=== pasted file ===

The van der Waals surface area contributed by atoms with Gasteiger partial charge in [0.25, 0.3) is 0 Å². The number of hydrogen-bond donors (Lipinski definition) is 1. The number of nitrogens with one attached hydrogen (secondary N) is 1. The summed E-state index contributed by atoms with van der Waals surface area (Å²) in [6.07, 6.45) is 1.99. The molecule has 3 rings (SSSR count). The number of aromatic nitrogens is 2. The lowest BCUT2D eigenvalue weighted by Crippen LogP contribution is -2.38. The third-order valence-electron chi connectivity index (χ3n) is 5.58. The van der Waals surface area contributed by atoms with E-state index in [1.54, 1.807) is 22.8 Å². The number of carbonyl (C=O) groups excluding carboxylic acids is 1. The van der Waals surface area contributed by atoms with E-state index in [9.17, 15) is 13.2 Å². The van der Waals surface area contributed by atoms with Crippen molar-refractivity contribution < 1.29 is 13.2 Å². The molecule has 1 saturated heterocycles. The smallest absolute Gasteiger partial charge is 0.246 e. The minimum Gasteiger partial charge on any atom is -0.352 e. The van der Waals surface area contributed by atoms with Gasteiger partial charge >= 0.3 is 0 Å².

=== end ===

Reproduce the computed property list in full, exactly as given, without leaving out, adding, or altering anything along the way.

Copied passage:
The van der Waals surface area contributed by atoms with Gasteiger partial charge in [0.25, 0.3) is 0 Å². The number of hydrogen-bond donors (Lipinski definition) is 1. The number of nitrogens with one attached hydrogen (secondary N) is 1. The summed E-state index contributed by atoms with van der Waals surface area (Å²) in [6.07, 6.45) is 1.99. The molecule has 3 rings (SSSR count). The number of aromatic nitrogens is 2. The lowest BCUT2D eigenvalue weighted by Crippen LogP contribution is -2.38. The third-order valence-electron chi connectivity index (χ3n) is 5.58. The van der Waals surface area contributed by atoms with E-state index in [1.54, 1.807) is 22.8 Å². The number of carbonyl (C=O) groups excluding carboxylic acids is 1. The van der Waals surface area contributed by atoms with E-state index in [9.17, 15) is 13.2 Å². The van der Waals surface area contributed by atoms with Crippen molar-refractivity contribution < 1.29 is 13.2 Å². The molecule has 1 saturated heterocycles. The smallest absolute Gasteiger partial charge is 0.246 e. The minimum Gasteiger partial charge on any atom is -0.352 e. The van der Waals surface area contributed by atoms with Gasteiger partial charge >= 0.3 is 0 Å².